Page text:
• a couple of tightly laced boots to protect your feet from falling pieces of sheet metal or molten steel
  • a fire extinguisher

Proper eye protection is required to prevent eye-damage from flying debris or arc-eye caused by exposure to radiant energy. Different filter lenses manufactured to counter the latter are essential.

The Occupational Health and Safety Act regulates all protective gear supplied to employees working in the industry with a grading scale ranging from light to heavy on filter lenses that protect from radiant energy (source).

OSHA recommends shades between #7 and #9 for arc currents less than 300 A but notes that lesser shades like the #5 may be appropriate if the workpiece or protective shield hides the visible arc.

Photokeratitis, commonly called arc-eye, is like getting a sunburn on the cornea and conjunctiva of the eye. It can be several hours after exposure that the symptoms become evident. The recorded symptoms include tearing up with a feeling of intense pain likened to having grains of sand in the eyes.

Concerning safety equipment, the eyes are not the only concern. I recommend leather gloves, aprons, and jackets to prevent burns from sparks and hot metal. 

It goes without saying that all work with a plasma cutter should be undertaken in a clean environment, free of all flammable liquids, materials, and gases within at least a 6-foot radius. Sparks can fly quite far, so ensure the work area is free from all such fire hazards.

Potential Safety Hazards

Any metalworker knows that cutting metal has the potential to be dangerous. However, when cutting metal using a plasma cutter, the danger is at its highest at the beginning of the job and then decreases in some ways after the first cut.

 When beginning a new cut, there is always the possibility that metal will spray upwards until the plasma arc has wholly pierced through the steel you are cutting. This is commonly referred to as “blowback” (source).

While this mostly occurs with thicker metal, and only for a fraction of a second if that, the sparks are substantial enough to cause severe damage. Burns to your face, head, hair, and clothes are all a possibility, so make sure you wear protective gear from the very beginning.

Steel-capped protective boots are a must-have for anyone cutting substantial sections of metal because the offcuts may crush your feet when they fall. They can also protect you from sparks and burns if you lace them up properly and tie them tightly around your ankles.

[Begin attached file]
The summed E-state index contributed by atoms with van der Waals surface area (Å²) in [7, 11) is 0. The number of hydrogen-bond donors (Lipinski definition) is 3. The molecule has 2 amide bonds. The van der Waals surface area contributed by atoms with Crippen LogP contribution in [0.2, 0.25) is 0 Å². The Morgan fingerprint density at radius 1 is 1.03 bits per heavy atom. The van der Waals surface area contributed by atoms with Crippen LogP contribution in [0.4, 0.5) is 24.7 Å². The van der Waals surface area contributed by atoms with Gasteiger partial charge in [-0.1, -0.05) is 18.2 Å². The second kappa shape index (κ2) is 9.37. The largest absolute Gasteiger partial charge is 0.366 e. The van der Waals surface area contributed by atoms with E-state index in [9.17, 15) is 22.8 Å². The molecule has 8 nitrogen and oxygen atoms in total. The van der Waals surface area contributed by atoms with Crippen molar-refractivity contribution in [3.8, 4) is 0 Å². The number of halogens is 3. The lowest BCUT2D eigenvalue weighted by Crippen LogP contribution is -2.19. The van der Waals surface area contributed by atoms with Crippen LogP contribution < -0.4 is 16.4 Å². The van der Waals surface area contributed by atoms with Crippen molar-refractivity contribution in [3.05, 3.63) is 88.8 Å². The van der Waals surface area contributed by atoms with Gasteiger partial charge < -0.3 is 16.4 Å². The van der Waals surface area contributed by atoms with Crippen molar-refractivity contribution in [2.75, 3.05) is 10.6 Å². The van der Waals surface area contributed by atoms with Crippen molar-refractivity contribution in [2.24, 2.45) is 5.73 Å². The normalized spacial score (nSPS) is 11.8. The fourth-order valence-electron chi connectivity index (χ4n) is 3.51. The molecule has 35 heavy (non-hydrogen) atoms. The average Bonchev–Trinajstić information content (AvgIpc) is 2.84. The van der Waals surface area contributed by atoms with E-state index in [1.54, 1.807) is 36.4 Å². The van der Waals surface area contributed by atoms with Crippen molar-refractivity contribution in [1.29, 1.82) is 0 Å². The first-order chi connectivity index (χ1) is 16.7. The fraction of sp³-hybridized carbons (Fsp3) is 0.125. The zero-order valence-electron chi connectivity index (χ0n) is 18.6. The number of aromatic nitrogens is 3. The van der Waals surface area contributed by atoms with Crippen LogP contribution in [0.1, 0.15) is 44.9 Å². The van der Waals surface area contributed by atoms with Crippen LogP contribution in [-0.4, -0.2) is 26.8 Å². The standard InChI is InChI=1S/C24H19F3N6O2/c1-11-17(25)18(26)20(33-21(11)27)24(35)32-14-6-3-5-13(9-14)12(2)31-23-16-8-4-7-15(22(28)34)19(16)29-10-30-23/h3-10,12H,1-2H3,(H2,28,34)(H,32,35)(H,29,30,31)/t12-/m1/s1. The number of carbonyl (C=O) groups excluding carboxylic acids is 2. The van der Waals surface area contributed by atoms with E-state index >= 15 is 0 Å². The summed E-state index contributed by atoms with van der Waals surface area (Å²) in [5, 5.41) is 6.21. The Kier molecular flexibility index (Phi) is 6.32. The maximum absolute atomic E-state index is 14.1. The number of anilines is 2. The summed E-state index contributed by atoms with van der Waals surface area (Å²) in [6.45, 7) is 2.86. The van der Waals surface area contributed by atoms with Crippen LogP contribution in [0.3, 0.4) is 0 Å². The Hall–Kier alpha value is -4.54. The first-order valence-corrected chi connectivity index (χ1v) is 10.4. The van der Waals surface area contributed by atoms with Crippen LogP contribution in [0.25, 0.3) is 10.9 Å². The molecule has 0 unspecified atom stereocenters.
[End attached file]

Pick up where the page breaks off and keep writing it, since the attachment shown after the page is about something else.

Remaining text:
Tips to Plasma Cutting

To get the best cut quality requires using the right tool with the correct amperage for the right piece of metal. While skill is essential, the most skilled artisan will get a poor quality cut if his tools are shoddy.

Before pulling a manual plasma trigger, let’s look at some tips and tricks to make the job easier and also to make sure you still have all your fingers and toes left at the end of your exciting project. Here are some suggestions to note for manual cutters:

  • brace your cutting hand with your non-cutting hand for added stability
  • practice your cuts before you start, tracing the pattern a couple of times to get into the flow
  • make a test cut on a similar piece of metal to ensure you use the right amperage and speed
  • on thicker material, pause to sever the last part or roll the torch tip
  • to bevel, the edges of your cut, tilt the cutter at a 30 or 40-degree angle 
  • roller guides make cutting straight edges a breeze
  • circle guides give you perfectly cut circles of various sizes every time

Automatic cutters are entirely different, if not easier, than manual units, and the technique used is a precise science. Therefore, with a CNC cutter, keeping your eye on the details early on will reward you tenfold later. Here are some tips for using automatic cutters:

  • replace the consumables regularly to ensure you always get the cleanest cut
  • match the power level to the thickness of the material to get the best cut quality
  • maintain the correct suspension, so no damage occurs to the torch 
  • reduce dross by using the right power setting, torch height, and cutting speed
  • get someone knowledgeable and trained to draw up the CAD plan

Final Thoughts

As with any power tool, you are purchasing the best quality machine that you can afford early on will give you years of reliable work and generally excellent after-sales service as well, if you buy locally manufactured machines.

Make sure you buy a unit that has consumables readily available. Ordering a machine from overseas sounds good dollar-wise while the consumables last, but after that, you are bound to shipping in what you need and having to wait a long time to get parts.

Manufacturers are continually coming up with new ways to make plasma cutters more useful than ever. So, do your research before buying and expect to find a full range of great plasma cutters from which to choose. 

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ABOUT GizmoPlans

Hey, this is Brian and Gene Luoma. Since the two of us have pretty much been self-employed our entire lives, we have a lot of experience designing and creating all sorts of DIY projects for businesses and homes—projects that have helped us make money or save money through the years!